If there is anything we know for certain, it is that change is a constant, particularly in the cybersecurity domain. However, the rate at which the world hurtled through its digital transformation journey over the last few years would have never transpired had it not been for the pandemic. Although we were always evolving towards greater digitalisation and had certain drivers in place to nudge the process along, every step was calculated and with the option to hit pause. That is, until Covid propelled us forward, for better or for worse.
Today, organisations must contend with an ever-growing battalion of cybercriminals, backed by the wealth of skills, resources and networks offered on a flourishing black market. It is no longer a question of “if” but “when” an organisation falls victim to an attack. The cybersecurity landscape has evolved, and alongside this, so too has the role of the CISO.
For decades, CISOs and their teams were laser focused on a singular objective : protect the company from cybersecurity threats. They would scour their respective networks for vulnerabilities and endeavour to close all gaps, often at the expense of progress and innovation. Therefore, earning a reputation as the ‘Department of No’. Yet, operating with such a conservative mentality is detrimental to business growth, let alone survival. Of course, taking the other extreme – feigning ignorance and neglecting to implement any security measures – could jeopardise business continuity as well. So, CISOs today are having to adopt a strategic role to find the happy medium, balancing risk with innovation and cost. They can no longer just champion one pillar but must understand the nuances and interdependencies of all three, manage the risk accordingly while enabling the business to meet its long-term objectives.
The Advocate and Influencer
In fact, it is becoming harder to be a purely technically driven CISO. Not only do they have to understand and manage risk, but CISOs now need to have the skills to communicate this effectively. Although boards are increasingly mindful about the importance of cybersecurity, they still need someone who can translate the technical jargon. They want to know what the risks are and how they can be reduced, while achieving bottom-line savings and top-line growth. With that said, CISOs with an MBA background may be better equipped. The same can be said of communicating to employees and even the wider public. Within the company, CISOs must champion the company’s security culture and empower employees to own their responsibility within it. Equally, they are becoming the face of consumer trust.
Whether a consumer and/or business partner trusts a company to protect their data is progressively a key factor in purchasing or partnership decisions. According to a report by Edelman Trust, over 80% of consumers highlight trust among the most important factors in their buying decisions. Therefore, CISOs are having to both, ensure the company is well-protected and meeting compliance requirements, as well as instil this confidence in customers and partners.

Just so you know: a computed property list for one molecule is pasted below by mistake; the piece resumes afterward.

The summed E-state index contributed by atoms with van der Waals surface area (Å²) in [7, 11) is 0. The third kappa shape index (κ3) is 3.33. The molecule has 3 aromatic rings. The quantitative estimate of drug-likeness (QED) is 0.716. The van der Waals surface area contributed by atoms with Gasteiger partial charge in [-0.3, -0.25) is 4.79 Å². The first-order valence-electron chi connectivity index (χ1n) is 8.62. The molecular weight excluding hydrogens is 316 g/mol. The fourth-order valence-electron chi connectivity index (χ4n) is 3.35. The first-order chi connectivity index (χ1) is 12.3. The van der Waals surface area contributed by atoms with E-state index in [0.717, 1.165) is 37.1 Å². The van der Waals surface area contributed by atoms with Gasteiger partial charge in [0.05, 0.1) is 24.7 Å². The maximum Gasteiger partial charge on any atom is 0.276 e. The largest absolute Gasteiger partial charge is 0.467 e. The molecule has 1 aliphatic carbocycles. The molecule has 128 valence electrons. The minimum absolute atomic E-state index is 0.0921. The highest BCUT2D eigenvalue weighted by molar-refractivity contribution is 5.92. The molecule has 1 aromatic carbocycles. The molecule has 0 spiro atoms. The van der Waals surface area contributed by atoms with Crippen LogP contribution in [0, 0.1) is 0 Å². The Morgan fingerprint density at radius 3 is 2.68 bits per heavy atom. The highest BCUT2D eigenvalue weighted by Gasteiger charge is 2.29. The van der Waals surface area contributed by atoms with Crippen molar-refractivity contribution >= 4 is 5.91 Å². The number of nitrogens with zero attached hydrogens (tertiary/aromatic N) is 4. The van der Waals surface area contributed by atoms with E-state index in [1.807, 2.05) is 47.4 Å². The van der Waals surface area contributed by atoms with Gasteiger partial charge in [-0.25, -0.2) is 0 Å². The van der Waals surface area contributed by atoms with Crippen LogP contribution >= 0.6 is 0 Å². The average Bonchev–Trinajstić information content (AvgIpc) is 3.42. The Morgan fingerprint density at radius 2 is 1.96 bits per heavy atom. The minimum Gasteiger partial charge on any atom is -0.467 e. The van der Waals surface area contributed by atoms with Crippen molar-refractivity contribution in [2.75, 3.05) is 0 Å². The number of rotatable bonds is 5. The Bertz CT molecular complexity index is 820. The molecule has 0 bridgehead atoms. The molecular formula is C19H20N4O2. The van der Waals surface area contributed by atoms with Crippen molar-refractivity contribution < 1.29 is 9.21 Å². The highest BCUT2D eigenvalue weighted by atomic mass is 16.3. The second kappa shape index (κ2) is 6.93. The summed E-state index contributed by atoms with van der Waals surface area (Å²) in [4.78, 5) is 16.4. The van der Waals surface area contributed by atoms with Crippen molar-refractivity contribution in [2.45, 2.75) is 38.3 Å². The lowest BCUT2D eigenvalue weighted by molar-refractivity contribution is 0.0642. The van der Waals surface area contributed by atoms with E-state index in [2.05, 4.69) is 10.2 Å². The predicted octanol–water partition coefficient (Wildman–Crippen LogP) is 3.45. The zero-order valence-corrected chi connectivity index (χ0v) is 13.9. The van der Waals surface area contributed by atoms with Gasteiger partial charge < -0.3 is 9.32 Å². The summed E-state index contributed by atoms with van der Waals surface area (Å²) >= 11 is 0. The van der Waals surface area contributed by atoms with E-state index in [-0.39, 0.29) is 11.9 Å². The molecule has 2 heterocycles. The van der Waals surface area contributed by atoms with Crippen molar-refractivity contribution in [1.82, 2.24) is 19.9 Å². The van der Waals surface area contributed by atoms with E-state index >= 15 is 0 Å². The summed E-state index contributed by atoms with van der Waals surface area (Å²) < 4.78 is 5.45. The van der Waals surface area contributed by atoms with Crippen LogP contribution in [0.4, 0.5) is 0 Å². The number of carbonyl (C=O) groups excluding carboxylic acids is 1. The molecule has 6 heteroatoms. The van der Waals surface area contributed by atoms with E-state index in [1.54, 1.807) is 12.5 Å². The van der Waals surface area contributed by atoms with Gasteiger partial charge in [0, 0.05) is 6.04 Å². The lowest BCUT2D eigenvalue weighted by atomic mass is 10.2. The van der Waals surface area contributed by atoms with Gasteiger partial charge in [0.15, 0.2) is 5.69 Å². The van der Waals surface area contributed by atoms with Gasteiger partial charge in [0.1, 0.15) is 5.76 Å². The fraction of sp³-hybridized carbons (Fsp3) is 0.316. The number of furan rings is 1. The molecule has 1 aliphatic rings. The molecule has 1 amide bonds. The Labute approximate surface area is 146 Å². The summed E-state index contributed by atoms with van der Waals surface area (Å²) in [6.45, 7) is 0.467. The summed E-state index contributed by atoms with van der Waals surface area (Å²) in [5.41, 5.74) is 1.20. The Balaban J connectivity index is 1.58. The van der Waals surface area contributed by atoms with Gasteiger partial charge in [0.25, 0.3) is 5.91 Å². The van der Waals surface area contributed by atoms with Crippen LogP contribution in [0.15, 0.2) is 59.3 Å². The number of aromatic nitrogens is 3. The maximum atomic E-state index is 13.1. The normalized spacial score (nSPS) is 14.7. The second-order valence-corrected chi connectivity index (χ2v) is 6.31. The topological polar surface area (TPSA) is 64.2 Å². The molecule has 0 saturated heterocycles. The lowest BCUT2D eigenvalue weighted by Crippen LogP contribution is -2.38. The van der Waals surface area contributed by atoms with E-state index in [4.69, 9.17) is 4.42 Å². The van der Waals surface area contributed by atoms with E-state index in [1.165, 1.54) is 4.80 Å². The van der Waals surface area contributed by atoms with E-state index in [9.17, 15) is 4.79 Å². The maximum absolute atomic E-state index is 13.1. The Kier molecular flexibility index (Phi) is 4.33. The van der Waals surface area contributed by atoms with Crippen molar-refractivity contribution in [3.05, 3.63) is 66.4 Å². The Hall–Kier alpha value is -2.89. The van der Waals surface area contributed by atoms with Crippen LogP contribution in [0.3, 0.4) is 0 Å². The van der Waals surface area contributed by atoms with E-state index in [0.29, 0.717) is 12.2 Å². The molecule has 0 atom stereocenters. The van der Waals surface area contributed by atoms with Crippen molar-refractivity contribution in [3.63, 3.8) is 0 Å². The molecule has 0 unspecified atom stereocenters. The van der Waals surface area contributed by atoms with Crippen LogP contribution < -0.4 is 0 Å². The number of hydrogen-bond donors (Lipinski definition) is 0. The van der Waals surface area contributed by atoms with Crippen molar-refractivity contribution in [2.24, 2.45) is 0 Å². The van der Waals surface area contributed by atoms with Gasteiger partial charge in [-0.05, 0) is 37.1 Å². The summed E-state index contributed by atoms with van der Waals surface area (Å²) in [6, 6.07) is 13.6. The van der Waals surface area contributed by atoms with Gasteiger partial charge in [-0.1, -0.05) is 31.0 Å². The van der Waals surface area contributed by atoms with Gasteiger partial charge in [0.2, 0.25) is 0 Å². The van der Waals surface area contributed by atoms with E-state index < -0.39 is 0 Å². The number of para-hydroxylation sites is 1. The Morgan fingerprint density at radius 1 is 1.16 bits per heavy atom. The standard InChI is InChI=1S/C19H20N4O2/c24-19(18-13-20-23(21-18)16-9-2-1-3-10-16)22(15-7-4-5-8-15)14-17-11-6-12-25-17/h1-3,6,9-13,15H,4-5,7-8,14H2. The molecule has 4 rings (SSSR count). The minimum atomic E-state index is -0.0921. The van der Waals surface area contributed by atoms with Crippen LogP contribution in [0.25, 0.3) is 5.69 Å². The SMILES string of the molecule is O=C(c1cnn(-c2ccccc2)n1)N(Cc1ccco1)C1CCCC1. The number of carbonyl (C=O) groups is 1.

It is important to note here that the value the modern CISO brings to the company moves beyond its technical function as they become pivotal in driving growth. Therefore, reinforcing the need for them to have greater influence from within the C-Suite; akin to the COO and CFO.
The Mentor and Recruiter
As many of us in the industry are aware, we face a significant skills shortage. In a report published by (ISC)², there is a global cybersecurity workforce gap of 3.4 million people with 70% of organisations believing they do not have enough cybersecurity staff to be effective. This too has given rise to heightened mental health challenges as security teams face burnout. As such, mentorship and coaching are creeping into the job descriptions of CISOs – informally, at least.
Alongside their everyday job, CISOs today must have the interpersonal skills to recognise when a member of the team needs support as well as the ability to train and guide aspiring cybersecurity professionals through their career journey. Some are even beginning to leave their LinkedIn inboxes open to answer questions from prospective recruits and are taking the time sell the job during industry conferences.
Last but not least, is the new role that CISOs play as ‘liaison’ between the company and its third-party partners. The vast majority of our data and business processes are now being held outside the confines of an organisation. More often than not, it is held in the cloud or through SaaS applications. This means CISOs have to step up to build rapport with their partners and ensure security standards are met.
All in all, it is clear that the job scope of the modern CISO has broadened. They are being asked to adopt a more holistic approach, to have interpersonal skills, effectively communicate, collaborate and integrate themselves into business strategy. The CISO has certainly come a long way from being a purely technology role.
To learn more about the changing role of the CISO why not check out our podcast ‘Cyber Insiders’, where we take a deep dive into what skills today’s CISO needs to be successful in the role – Andreas Wuchner on the evolving role of the CISO.
To find out more about Adarma and how we can help strengthen your cybersecurity posture, please contact us.
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